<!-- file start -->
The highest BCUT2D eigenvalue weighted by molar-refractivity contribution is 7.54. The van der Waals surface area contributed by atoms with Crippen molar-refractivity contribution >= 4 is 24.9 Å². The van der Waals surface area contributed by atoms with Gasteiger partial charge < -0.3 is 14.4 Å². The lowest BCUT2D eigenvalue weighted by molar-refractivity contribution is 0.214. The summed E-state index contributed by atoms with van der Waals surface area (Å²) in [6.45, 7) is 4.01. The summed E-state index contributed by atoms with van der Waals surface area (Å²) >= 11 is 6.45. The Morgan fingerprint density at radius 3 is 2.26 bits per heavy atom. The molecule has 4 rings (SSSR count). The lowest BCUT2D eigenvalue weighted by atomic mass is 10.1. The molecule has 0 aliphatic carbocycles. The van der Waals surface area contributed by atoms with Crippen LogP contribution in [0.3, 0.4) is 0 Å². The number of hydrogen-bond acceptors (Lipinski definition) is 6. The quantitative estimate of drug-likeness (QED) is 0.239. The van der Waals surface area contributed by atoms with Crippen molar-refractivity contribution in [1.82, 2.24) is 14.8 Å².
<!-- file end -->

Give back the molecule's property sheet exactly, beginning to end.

The highest BCUT2D eigenvalue weighted by molar-refractivity contribution is 7.54. The van der Waals surface area contributed by atoms with Crippen molar-refractivity contribution >= 4 is 24.9 Å². The van der Waals surface area contributed by atoms with Gasteiger partial charge < -0.3 is 14.4 Å². The lowest BCUT2D eigenvalue weighted by molar-refractivity contribution is 0.214. The summed E-state index contributed by atoms with van der Waals surface area (Å²) in [6.45, 7) is 4.01. The summed E-state index contributed by atoms with van der Waals surface area (Å²) >= 11 is 6.45. The Morgan fingerprint density at radius 3 is 2.26 bits per heavy atom. The molecule has 4 rings (SSSR count). The lowest BCUT2D eigenvalue weighted by atomic mass is 10.1. The molecule has 0 aliphatic carbocycles. The van der Waals surface area contributed by atoms with Crippen LogP contribution in [0.3, 0.4) is 0 Å². The number of hydrogen-bond acceptors (Lipinski definition) is 6. The quantitative estimate of drug-likeness (QED) is 0.239. The van der Waals surface area contributed by atoms with Crippen molar-refractivity contribution in [1.82, 2.24) is 14.8 Å².